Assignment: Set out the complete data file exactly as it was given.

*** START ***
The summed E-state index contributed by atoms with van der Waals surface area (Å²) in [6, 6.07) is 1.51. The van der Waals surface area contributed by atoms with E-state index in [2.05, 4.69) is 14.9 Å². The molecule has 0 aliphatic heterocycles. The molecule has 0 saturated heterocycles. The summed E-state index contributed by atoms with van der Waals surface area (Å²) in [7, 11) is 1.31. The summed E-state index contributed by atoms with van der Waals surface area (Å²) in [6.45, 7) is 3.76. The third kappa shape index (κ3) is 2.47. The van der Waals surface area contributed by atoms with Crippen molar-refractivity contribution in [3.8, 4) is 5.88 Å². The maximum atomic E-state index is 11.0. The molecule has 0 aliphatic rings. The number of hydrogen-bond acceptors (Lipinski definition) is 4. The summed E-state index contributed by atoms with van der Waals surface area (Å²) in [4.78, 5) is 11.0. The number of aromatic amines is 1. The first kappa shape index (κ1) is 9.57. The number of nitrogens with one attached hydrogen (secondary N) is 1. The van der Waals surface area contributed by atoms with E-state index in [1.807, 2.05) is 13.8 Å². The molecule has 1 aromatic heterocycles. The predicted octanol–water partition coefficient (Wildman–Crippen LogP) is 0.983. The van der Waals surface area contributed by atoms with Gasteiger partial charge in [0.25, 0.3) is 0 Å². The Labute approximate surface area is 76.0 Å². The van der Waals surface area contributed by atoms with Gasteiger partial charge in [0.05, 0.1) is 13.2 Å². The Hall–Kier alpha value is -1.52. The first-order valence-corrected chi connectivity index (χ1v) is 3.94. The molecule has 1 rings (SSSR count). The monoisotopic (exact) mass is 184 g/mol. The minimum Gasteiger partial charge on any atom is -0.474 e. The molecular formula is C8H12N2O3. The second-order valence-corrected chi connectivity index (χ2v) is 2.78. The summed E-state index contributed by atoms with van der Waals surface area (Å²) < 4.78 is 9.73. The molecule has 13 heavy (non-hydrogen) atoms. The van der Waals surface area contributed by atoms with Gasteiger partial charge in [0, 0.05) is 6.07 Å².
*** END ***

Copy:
The summed E-state index contributed by atoms with van der Waals surface area (Å²) in [6, 6.07) is 1.51. The van der Waals surface area contributed by atoms with E-state index in [2.05, 4.69) is 14.9 Å². The molecule has 0 aliphatic heterocycles. The molecule has 0 saturated heterocycles. The summed E-state index contributed by atoms with van der Waals surface area (Å²) in [7, 11) is 1.31. The summed E-state index contributed by atoms with van der Waals surface area (Å²) in [6.45, 7) is 3.76. The third kappa shape index (κ3) is 2.47. The van der Waals surface area contributed by atoms with Crippen molar-refractivity contribution in [3.8, 4) is 5.88 Å². The maximum atomic E-state index is 11.0. The molecule has 0 aliphatic rings. The number of hydrogen-bond acceptors (Lipinski definition) is 4. The summed E-state index contributed by atoms with van der Waals surface area (Å²) in [4.78, 5) is 11.0. The number of aromatic amines is 1. The first kappa shape index (κ1) is 9.57. The number of nitrogens with one attached hydrogen (secondary N) is 1. The van der Waals surface area contributed by atoms with E-state index in [1.807, 2.05) is 13.8 Å². The molecule has 1 aromatic heterocycles. The predicted octanol–water partition coefficient (Wildman–Crippen LogP) is 0.983. The van der Waals surface area contributed by atoms with Gasteiger partial charge in [0.25, 0.3) is 0 Å². The Labute approximate surface area is 76.0 Å². The van der Waals surface area contributed by atoms with Gasteiger partial charge in [0.05, 0.1) is 13.2 Å². The Hall–Kier alpha value is -1.52. The first-order valence-corrected chi connectivity index (χ1v) is 3.94. The molecule has 1 rings (SSSR count). The monoisotopic (exact) mass is 184 g/mol. The minimum Gasteiger partial charge on any atom is -0.474 e. The molecular formula is C8H12N2O3. The second-order valence-corrected chi connectivity index (χ2v) is 2.78. The summed E-state index contributed by atoms with van der Waals surface area (Å²) < 4.78 is 9.73. The molecule has 13 heavy (non-hydrogen) atoms. The van der Waals surface area contributed by atoms with Gasteiger partial charge in [0, 0.05) is 6.07 Å².